Hopefully by now you have read my brother’s fabulous account of his trip to the dark continent. While you were reading about his encounters with wild animals, smiling people and beautiful sites, my husband and I, along with our faithful dog Dash, were about to embark on a trip to the dark continent of …..Kansas.
Earlier this year our daughter and family moved to Leawood, Kansas, which we thought was somewhere close to Antarctica. We envisioned flat terrain and not a Starbucks in sight. But, longing to see our grandsons, we decided to pack the dog in the car and drive the 1200 miles to their new home. We are always up for a driving adventure and since we had not seen this part of the country we decided to make the most of all the sights along the way.
The first day we got as far as Santa Fe, New Mexico. We have only been there once before and found it to be a charming city. On that trip we walked the Square, bought art on Canyon Drive and ate at Geronimo’s and The Compound. At night we returned to a lovely resort. We found out the hard way that none of those things are possible when you travel with a dog. This time we stayed at a LaQuinta Inn near the freeway. Not even a new LQI. This one closely resembled the Bates Motel. And we soon discovered that finding a place to eat dinner with a dog in tow is tantamount to finding the Holy Grail. We consulted our “Traveling with Fido” resources but they offered such gourmet delights as McDonalds and Sonic Burger. My husband batted his baby blue eyes at the hostess at the Olive Garden and she let us take the dog out to the patio to eat with us. In 30 MPH winds. And, sadly, we were thrilled.
The next morning we set out for the wide open spaces, with a goal to reach Hays, Kansas by nightfall. We were excited to get off the interstate at Trinidad, CO. and begin to see the “real” countryside via “blue highways”. We talked about seeing the original Santa Fe Trail – Dodge City! – and reliving some of the scenes we saw on all those Westerns on TV in the 50’s. We lasted 10 miles.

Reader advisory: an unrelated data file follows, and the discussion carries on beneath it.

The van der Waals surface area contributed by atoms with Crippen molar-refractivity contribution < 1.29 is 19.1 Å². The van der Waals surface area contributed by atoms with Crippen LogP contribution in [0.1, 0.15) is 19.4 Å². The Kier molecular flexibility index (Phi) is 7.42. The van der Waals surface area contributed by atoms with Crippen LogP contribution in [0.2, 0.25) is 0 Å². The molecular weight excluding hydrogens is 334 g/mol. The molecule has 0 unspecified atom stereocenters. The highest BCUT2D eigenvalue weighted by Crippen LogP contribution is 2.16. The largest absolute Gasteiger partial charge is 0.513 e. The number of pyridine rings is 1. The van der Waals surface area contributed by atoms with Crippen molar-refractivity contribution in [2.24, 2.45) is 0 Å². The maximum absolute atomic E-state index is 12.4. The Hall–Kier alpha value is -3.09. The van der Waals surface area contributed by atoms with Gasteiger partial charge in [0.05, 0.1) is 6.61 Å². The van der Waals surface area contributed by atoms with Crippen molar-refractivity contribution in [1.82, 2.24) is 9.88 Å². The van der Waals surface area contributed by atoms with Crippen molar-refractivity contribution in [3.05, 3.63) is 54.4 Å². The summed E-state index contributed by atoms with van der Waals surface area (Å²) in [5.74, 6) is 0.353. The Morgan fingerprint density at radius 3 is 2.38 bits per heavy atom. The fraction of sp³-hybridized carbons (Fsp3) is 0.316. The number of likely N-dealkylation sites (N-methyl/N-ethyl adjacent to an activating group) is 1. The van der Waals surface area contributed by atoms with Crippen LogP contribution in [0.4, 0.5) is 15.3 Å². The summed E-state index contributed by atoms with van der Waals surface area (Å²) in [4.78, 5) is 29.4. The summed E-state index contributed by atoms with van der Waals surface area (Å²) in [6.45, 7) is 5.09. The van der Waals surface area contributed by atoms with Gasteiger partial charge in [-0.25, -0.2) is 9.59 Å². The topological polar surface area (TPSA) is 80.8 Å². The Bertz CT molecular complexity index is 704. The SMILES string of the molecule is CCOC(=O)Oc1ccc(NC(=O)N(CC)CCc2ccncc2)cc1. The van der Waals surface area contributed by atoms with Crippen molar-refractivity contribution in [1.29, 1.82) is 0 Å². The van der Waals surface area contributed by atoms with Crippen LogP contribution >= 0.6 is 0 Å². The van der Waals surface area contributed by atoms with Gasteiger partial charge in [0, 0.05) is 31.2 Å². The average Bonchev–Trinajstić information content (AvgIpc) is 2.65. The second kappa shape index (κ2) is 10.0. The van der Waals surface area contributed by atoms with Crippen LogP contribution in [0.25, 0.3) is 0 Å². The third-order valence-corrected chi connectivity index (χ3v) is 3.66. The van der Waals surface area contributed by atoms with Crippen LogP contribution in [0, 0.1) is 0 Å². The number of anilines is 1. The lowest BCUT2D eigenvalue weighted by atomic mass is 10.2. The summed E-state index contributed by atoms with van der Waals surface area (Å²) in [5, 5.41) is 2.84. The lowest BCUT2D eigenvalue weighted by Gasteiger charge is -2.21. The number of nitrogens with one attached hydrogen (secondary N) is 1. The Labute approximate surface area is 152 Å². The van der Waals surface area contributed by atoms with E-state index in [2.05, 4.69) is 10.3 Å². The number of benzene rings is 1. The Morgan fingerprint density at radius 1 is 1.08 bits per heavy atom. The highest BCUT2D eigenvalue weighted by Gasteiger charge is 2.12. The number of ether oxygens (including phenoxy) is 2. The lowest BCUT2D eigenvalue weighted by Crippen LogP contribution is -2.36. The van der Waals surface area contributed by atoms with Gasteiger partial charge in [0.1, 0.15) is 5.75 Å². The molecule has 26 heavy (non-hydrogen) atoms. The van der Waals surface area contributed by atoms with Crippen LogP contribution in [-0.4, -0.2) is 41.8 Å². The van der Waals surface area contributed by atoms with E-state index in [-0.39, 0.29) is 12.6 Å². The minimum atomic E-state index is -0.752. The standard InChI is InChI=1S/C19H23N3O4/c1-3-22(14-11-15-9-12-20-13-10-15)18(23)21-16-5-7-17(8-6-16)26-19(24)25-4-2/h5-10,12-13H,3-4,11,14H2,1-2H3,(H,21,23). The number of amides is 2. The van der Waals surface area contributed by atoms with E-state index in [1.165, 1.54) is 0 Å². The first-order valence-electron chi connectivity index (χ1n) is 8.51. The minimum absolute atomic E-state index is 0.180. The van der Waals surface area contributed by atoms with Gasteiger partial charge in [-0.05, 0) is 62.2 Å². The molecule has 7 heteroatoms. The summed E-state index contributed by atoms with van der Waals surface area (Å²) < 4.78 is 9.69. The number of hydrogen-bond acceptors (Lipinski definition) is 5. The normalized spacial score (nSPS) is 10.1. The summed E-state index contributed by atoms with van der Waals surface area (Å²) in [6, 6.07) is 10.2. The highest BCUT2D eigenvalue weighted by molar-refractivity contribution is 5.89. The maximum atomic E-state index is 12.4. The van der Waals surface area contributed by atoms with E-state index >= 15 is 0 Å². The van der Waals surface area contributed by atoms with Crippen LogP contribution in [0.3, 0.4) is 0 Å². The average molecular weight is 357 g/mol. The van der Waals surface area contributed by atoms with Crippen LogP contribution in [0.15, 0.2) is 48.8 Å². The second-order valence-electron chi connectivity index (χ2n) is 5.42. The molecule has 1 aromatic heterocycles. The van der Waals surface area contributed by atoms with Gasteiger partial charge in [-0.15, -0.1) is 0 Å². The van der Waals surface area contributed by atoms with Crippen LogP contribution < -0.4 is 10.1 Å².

After numerous potholes, uneven pavement and several near-miss side-swipes, we decided that maybe our kidneys (and nerves) were too old for this trip. I’m not certain, but I would almost swear that the dog whispered into my husband’s ear “Please get us back to an interstate”. So after 75 miles heading east on the Santa Fe Trail, we made a sharp left turn and high-tailed it up towards Interstate 70.
We followed State Route 71 in Colorado through farmlands and small towns. When one thinks of Colorado one normally thinks of mountain peaks and snow. John Denver made a lot of money singing about that “Rocky Mountain High”. However, eastern Colorado looks a lot like the midwest. Wheat and grain fields dot the country side. You can see from the picture (right) that there is not a hill in sight. I think Sara Palin can see her house from here. We drove through lots of small towns along the way and we both felt as if we had been transported back to our childhoods, where Main Street was filled with small shops, a gas station and one market. Most of the towns had one store where its citizens buy everything from a bow tie to shoes, from cradle to grave. I’m quite sure the locals haven’t ever seen a J. Crew or Banana Republic and they appear to be getting along just fine.
Finally, blessedly, we reached Interstate 70 at Limon, CO. Another McDonald’s and a gas station were the highlights but it looked like an oasis to us. We continued east at 80 MPH and entered Kansas.
Our first clue that Kansas might be a bit boring was when we saw signs offering free coffee at the border station. I suspect, now that I’ve driven through the state, that the wise officials in Kansas knew that without caffeine the countryside would lull drivers to sleep at the most inconvenient times – like when driving in the fast lane. The only exciting “attraction” along the Interstate were the billboards every 10 miles touting the museum in Colby that housed rattlesnakes, coyotes and a five-legged cow. Rattlesnakes and coyotes are a dime a dozen where we come from, but a five-legged cow? Now THAT’S an attraction. Unfortunately, we were at the end of our day, not to mention our wits, so a detour to Colby was out of the question, But it did capture my interest so I looked it up when we got to our hotel and, sure enough, someone had posted a picture of it online. So in the interest of satisfying everyone’s curiosity I’m re-posting it here. Who would have guessed that the extra leg would be protruding from its neck?
I think I’m glad I didn’t see it in person.
Next time: Kansas City, the Paris of the Plains. Honest.